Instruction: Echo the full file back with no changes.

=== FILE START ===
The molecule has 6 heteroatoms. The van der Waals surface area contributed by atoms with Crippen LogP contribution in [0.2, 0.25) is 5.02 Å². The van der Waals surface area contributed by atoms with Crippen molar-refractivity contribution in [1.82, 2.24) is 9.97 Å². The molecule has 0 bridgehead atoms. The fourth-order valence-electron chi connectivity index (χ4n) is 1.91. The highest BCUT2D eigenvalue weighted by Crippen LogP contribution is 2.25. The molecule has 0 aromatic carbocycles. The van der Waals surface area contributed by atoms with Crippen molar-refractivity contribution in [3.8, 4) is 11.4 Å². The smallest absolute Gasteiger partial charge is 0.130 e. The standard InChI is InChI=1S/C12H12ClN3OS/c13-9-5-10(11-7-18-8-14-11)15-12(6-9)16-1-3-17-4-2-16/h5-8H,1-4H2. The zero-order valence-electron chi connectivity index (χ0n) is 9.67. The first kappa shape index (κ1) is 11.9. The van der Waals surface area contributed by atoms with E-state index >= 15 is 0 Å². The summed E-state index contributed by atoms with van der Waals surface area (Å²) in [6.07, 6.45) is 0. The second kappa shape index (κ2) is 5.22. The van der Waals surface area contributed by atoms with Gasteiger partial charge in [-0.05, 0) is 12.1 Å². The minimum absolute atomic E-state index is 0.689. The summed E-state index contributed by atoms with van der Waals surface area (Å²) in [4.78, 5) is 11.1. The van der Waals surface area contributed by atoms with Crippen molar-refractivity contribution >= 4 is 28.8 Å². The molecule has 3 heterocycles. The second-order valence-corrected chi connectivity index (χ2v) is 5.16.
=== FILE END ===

The molecule has 6 heteroatoms. The van der Waals surface area contributed by atoms with Crippen LogP contribution in [0.2, 0.25) is 5.02 Å². The van der Waals surface area contributed by atoms with Crippen molar-refractivity contribution in [1.82, 2.24) is 9.97 Å². The molecule has 0 bridgehead atoms. The fourth-order valence-electron chi connectivity index (χ4n) is 1.91. The highest BCUT2D eigenvalue weighted by Crippen LogP contribution is 2.25. The molecule has 0 aromatic carbocycles. The van der Waals surface area contributed by atoms with Crippen molar-refractivity contribution in [3.8, 4) is 11.4 Å². The smallest absolute Gasteiger partial charge is 0.130 e. The standard InChI is InChI=1S/C12H12ClN3OS/c13-9-5-10(11-7-18-8-14-11)15-12(6-9)16-1-3-17-4-2-16/h5-8H,1-4H2. The zero-order valence-electron chi connectivity index (χ0n) is 9.67. The first kappa shape index (κ1) is 11.9. The van der Waals surface area contributed by atoms with E-state index >= 15 is 0 Å². The summed E-state index contributed by atoms with van der Waals surface area (Å²) in [6.07, 6.45) is 0. The second kappa shape index (κ2) is 5.22. The van der Waals surface area contributed by atoms with Gasteiger partial charge in [-0.05, 0) is 12.1 Å². The minimum absolute atomic E-state index is 0.689. The summed E-state index contributed by atoms with van der Waals surface area (Å²) in [4.78, 5) is 11.1. The van der Waals surface area contributed by atoms with Crippen molar-refractivity contribution >= 4 is 28.8 Å². The molecule has 3 heterocycles. The second-order valence-corrected chi connectivity index (χ2v) is 5.16.